Sanders supplanted Biden as the front-runner in the Democratic primary contest after scoring back-to-back wins in the Nevada caucuses and New Hampshire primary, as well as a top-tier finish in Iowa.

His campaign has been bolstered by strong support among young voters and Latinos, and he often boasts on the stump that he has built a “multiracial, multigenerational” coalition of support.

What Saturday’s vote in South Carolina showed, however, is that the Vermont senator has yet to win the support of the Democratic Party’s most loyal constituency: black voters.

Sanders’s support among black voters didn’t come near that of Biden. And his distant second-place finish in the Palmetto State means he’ll head into Super Tuesday facing questions about his ability to win over African Americans and moderates, many of whom remain uncomfortable with his message of radical change and political revolution.

To be sure, he’s still the favorite to win in delegate-rich Super Tuesday states, like California. But Biden’s win in South Carolina may help lend him momentum in other key states, like Virginia, North Carolina and Texas, where Sanders currently holds a narrower lead in the polls.

Sanders had signaled before voters in South Carolina headed to the polls that he was expecting less than a first-place finish in the state. He spent primary night in Virginia, which holds its primary on March 3.

Buttigieg and Klobuchar are in trouble

Former South Bend, Ind., Mayor Pete Buttigieg and Sen. Amy Klobuchar (D-Minn.) are vying for the support of the same moderate voters as Biden. But they won a significantly smaller share of the moderate vote in South Carolina than their winning rival.

Exit polling from CNN shows that Biden won the support of just over half of moderates in South Carolina. Buttigieg, meanwhile, won about 10 percent, while Klobuchar finished in single digits among those voters.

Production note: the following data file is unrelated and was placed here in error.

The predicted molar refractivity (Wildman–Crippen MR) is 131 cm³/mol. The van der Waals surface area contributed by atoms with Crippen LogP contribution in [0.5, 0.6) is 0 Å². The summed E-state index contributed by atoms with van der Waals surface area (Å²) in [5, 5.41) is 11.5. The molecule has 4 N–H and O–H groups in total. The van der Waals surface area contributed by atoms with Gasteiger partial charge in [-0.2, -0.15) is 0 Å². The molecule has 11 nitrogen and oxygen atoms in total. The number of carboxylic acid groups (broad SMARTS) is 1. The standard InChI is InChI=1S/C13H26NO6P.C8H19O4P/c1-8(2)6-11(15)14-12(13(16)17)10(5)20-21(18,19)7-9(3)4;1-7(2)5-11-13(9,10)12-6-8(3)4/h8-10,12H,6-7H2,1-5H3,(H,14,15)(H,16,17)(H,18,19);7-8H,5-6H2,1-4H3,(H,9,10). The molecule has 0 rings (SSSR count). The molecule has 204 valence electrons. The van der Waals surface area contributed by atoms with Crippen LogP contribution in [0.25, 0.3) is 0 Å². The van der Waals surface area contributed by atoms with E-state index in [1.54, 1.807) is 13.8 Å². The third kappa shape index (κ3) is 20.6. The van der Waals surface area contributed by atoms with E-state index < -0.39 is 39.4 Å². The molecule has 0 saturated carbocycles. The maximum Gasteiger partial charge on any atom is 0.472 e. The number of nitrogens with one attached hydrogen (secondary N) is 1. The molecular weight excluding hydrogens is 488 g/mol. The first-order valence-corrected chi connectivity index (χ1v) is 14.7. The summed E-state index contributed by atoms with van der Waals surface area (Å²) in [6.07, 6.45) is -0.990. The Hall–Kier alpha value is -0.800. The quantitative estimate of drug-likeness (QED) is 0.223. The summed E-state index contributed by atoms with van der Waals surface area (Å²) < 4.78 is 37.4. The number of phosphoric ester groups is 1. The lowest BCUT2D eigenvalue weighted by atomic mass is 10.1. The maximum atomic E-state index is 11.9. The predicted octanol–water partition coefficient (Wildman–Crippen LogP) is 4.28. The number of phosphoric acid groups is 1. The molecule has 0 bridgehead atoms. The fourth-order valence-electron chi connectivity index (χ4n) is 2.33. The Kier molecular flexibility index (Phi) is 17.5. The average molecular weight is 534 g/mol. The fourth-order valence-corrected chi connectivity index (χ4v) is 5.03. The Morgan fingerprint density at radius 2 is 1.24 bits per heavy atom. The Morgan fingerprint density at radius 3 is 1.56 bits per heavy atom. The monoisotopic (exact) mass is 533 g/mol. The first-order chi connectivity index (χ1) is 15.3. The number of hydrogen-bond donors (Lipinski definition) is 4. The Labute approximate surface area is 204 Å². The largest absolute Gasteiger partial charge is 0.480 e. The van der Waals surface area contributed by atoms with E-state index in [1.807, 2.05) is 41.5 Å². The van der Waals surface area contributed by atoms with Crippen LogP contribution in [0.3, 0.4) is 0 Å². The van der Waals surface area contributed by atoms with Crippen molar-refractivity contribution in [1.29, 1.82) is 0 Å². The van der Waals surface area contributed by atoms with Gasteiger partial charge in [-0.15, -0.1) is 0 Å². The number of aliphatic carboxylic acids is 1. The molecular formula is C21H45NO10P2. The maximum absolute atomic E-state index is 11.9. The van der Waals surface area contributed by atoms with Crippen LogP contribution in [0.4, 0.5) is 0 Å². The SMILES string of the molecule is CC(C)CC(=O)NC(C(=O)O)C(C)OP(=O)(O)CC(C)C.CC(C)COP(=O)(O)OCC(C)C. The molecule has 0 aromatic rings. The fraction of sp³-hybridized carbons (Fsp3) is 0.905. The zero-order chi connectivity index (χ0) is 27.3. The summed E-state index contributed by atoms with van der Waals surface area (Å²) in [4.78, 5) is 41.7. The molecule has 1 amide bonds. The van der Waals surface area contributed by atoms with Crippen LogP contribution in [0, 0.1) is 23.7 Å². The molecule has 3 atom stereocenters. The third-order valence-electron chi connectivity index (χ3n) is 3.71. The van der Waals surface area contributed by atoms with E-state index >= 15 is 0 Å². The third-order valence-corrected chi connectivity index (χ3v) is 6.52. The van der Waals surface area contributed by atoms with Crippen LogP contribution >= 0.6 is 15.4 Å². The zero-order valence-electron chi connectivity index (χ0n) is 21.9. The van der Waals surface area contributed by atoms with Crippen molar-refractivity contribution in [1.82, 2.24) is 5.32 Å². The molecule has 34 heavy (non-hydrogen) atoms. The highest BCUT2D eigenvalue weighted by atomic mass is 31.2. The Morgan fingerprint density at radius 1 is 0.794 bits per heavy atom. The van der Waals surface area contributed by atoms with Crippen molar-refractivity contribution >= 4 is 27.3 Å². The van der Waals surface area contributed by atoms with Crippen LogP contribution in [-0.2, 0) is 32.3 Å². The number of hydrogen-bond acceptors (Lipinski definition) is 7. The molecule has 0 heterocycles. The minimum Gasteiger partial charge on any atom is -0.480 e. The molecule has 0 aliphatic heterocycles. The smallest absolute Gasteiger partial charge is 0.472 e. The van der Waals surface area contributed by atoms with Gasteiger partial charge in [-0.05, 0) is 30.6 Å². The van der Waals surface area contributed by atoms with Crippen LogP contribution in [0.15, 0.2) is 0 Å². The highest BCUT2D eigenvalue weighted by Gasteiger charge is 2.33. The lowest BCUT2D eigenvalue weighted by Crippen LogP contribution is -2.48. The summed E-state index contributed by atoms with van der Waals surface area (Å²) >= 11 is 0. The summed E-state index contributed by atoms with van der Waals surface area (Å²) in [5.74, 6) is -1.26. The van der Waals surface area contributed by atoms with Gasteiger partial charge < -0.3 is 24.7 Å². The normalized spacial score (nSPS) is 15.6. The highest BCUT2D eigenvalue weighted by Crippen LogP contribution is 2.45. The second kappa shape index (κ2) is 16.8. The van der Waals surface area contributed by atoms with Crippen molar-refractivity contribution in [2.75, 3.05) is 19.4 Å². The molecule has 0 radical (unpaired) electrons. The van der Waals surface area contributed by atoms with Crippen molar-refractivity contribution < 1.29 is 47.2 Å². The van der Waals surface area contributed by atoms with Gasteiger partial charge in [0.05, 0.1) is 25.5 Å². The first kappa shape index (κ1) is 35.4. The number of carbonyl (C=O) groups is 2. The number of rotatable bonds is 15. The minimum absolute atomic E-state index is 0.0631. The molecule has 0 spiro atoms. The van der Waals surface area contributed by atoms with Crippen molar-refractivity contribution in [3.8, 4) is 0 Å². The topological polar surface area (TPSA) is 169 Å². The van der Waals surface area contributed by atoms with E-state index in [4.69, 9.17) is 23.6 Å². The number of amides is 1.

At the same time, both Buttigieg and Klobuchar performed poorly with black voters, adding to existing concerns about the diversity of their coalitions. Both of those factors are likely to raise questions about their viability, not only in the primary race, but in the general election.

While Buttigieg took the top spot in Iowa and a close second-place finish in New Hampshire — two states with overwhelmingly white electorates — he has struggled in more diverse states, and there are few if any signs that his prospects will improve heading into Super Tuesday, when several more diverse states will hold their primaries.

Klobuchar is in an even more dire position. Her best showing in the nominating contest so far was a third-place finish in New Hampshire, and like Buttigieg, there’s little evidence that she’s poised to take off on Super Tuesday. Her one prize that day may end up being her home state of Minnesota.

The pressure is on for Bloomberg

Bloomberg jumped into the Democratic presidential race in November with the expectation that Biden would falter once voting began, presumably leaving an opening for Bloomberg to replace him as the moderate front-runner.

But Biden’s outsize win in South Carolina throws a wrench in that plan.

The former vice president is likely to head into Super Tuesday with some momentum and new evidence that he’s the candidate best able to build the diverse coalition that Democrats will need to retake the White House from Trump in November.

Bloomberg, who declined to compete in the four early primary and caucus states in favor of a strategy that emphasizes Super Tuesday wins, will now have to compete with a resurgent Biden. But it may be harder for him to argue that the former vice president isn’t electable.

The former mayor and billionaire businessman has far outspent all of his rivals in Super Tuesday states, dropping hundreds of millions of dollars of his personal fortune on advertising and organizing operations across the country. But he will also have to reassure voters who were made nervous by his shaky performance in the recent primary debate in Las Vegas, in which he struggled to respond to criticism of his mayoral record and past controversial remarks about women and minorities.